Push to publish 'leads to fraud'

March 24, 2006

Researchers are under such pressure to publish papers in top journals that they are being driven to fraudulent practices, it was claimed last week.

Leading academics argued that more researchers were resorting to scientific fraud - such as fabricating or withholding data - because of intense competition to publish research results.

The claims came as Seoul National University announced that it had sacked the disgraced stem-cell scientist Hwang Woo-suk, who has been at the centre of one of the most high-profile cases of scientific fraud.

Two landmark papers by Dr Hwang claiming to have made the world's first stem cell line from a cloned human embryo, were later found to have been fabricated.

Speaking at a debate on scientific fraud organised by the Economic and Social Research Council, Steve Fuller, professor of sociology at Warwick University, said: "Fraud isn't new - scientists have felt the pressure to massage results for centuries. But at this rate, we are going to find more fraud because of the pressure people find themselves under to publish."

Stephen Minger, director of the stem cell biology laboratory at King's College, London, said: "It's true that science operates in an increasingly pressure-packed environment, and given that a scientific paper is always an amalgamation of results, people feel forced to put in the best statistics and some researchers will massage or manipulate data to suit those ends.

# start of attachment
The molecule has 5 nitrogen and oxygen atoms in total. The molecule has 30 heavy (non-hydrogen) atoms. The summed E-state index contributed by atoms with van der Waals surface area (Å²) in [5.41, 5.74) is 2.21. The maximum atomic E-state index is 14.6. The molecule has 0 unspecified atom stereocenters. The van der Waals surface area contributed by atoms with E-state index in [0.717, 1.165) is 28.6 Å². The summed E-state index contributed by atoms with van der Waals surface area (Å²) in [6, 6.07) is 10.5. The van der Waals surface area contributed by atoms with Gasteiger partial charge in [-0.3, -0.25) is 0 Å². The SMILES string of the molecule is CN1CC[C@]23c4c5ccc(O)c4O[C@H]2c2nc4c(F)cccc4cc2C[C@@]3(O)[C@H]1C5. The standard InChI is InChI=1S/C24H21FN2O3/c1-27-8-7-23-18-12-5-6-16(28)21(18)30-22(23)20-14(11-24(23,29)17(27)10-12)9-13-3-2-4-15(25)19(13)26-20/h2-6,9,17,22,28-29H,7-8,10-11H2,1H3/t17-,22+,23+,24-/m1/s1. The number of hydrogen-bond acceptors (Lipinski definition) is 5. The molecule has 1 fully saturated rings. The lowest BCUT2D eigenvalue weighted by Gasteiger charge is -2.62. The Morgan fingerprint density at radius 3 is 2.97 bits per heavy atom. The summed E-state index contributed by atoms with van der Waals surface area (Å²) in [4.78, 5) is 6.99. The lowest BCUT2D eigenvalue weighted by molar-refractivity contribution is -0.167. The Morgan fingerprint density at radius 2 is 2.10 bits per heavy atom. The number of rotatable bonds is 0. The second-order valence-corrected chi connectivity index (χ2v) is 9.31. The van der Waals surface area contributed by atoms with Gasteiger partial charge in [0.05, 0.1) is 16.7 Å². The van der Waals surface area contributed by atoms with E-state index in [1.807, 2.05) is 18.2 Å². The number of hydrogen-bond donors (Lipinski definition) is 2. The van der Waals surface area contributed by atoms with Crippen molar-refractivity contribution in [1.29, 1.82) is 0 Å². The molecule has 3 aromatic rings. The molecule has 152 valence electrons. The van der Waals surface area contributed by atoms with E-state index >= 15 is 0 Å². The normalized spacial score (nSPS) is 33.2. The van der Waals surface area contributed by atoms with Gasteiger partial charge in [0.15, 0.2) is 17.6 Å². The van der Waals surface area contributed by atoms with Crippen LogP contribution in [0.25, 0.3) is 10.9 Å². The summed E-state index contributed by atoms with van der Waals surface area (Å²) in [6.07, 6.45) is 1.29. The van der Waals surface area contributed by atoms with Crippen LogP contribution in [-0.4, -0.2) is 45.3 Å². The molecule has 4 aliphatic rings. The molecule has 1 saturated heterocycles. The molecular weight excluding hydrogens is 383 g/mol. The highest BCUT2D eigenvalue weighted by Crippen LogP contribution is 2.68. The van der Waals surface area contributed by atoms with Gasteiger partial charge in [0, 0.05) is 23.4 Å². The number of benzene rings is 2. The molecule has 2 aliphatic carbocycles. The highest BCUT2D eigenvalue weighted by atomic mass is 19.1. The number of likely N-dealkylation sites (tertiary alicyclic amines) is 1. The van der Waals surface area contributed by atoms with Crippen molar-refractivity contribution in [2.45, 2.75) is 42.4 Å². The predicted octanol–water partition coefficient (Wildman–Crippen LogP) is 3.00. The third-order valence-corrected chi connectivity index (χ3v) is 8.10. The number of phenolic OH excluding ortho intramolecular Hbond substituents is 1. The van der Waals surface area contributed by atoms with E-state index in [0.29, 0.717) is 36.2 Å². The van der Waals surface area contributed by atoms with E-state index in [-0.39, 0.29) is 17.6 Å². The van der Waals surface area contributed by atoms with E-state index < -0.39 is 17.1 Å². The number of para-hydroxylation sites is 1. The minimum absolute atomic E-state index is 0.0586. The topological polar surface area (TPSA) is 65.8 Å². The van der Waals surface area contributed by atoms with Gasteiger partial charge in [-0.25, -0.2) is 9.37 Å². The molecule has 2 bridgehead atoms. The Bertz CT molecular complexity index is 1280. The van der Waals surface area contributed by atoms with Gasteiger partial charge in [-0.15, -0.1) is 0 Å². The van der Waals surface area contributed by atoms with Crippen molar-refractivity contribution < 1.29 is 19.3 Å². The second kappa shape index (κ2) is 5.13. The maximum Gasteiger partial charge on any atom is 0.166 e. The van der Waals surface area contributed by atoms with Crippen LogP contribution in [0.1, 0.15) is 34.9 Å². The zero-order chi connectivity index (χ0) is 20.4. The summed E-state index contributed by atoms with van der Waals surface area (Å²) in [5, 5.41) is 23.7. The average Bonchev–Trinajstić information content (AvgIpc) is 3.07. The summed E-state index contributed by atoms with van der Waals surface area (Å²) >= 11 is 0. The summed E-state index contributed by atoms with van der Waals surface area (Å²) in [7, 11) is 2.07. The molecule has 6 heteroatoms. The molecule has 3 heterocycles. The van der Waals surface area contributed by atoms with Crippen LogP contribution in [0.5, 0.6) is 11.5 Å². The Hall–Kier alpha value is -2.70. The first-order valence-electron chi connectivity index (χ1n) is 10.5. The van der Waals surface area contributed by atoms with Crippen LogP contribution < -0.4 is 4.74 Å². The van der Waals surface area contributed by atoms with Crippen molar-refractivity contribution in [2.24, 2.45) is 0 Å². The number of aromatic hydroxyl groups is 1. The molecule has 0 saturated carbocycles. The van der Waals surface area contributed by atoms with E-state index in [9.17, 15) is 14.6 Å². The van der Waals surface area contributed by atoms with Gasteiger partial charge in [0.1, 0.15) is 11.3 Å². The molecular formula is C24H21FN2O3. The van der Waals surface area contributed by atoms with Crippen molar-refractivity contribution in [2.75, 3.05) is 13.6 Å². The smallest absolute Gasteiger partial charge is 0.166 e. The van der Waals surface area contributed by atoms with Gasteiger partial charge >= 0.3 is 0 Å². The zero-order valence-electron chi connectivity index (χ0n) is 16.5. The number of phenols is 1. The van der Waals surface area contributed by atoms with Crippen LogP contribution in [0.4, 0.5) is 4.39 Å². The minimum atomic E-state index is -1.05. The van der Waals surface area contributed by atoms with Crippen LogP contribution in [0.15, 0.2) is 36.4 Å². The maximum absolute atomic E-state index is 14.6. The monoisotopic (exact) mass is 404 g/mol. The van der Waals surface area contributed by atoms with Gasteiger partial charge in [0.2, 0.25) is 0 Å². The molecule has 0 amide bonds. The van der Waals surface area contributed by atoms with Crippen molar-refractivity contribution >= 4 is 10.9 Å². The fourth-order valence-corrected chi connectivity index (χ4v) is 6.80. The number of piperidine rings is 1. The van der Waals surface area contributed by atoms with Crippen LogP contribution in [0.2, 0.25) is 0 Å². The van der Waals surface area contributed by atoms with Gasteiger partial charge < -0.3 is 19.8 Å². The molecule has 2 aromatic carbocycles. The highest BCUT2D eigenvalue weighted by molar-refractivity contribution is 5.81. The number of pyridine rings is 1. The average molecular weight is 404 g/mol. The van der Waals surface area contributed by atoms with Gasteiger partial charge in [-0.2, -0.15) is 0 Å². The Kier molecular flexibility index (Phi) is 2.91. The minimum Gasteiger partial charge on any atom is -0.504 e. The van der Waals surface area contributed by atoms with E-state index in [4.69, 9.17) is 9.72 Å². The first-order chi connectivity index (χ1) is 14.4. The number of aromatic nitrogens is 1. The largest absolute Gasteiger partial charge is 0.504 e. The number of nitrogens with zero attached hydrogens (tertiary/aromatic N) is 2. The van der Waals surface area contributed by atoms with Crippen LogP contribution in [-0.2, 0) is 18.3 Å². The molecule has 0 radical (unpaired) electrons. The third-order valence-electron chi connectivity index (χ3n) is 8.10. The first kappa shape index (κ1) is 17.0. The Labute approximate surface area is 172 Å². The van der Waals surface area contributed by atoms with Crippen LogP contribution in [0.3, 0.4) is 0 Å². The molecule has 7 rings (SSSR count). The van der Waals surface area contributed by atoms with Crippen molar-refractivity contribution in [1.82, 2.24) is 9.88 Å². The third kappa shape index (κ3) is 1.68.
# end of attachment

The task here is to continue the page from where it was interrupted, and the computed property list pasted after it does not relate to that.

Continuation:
The conduct of outright fraud is rare and the risks are so great that you question why someone would do it."

Dr Minger, however, stressed that, in his department, standards were tracked all the way through PhDs, postdoctoral roles and beyond. He said:

"We viva scientists every six months, run courses on plagiarism and ethics and if they can't hack it then they drop out."

The meeting heard that a recent survey of young scientists in Minneapolis in the US, had found that 10 per cent admitted withholding experimental details if they cast doubt on a paper. One in eight admitted overlooking questionable data.

Michael Banner, director of the ESRC Genomics Policy and Research Forum, based at Edinburgh University, said: "We have to approach these developments with optimism, but also with caution. Science fraud is a particularly worrying, if rare, threat to progress in biomedicine."

Ian Gibson, MP for Norwich South, said: "Our current way of training and evaluating scientists encourages fraud."

Last year, a report in the journal Nature revealed that a third of postdoctoral researchers in the US had admitted to some form of research misconduct.

The results came from a postal survey answered by more than 3,200 scientists funded by the National Institutes of Health. Researchers said that they had committed transgressions of research standards, including failing to disclose commercial links, overlooking colleagues' use of flawed data, and using other people's ideas without giving credit.

Dr Hwang's dismissal by Seoul National was announced following a disciplinary meeting. Six other professors were suspended or had their pay cut by the institution.

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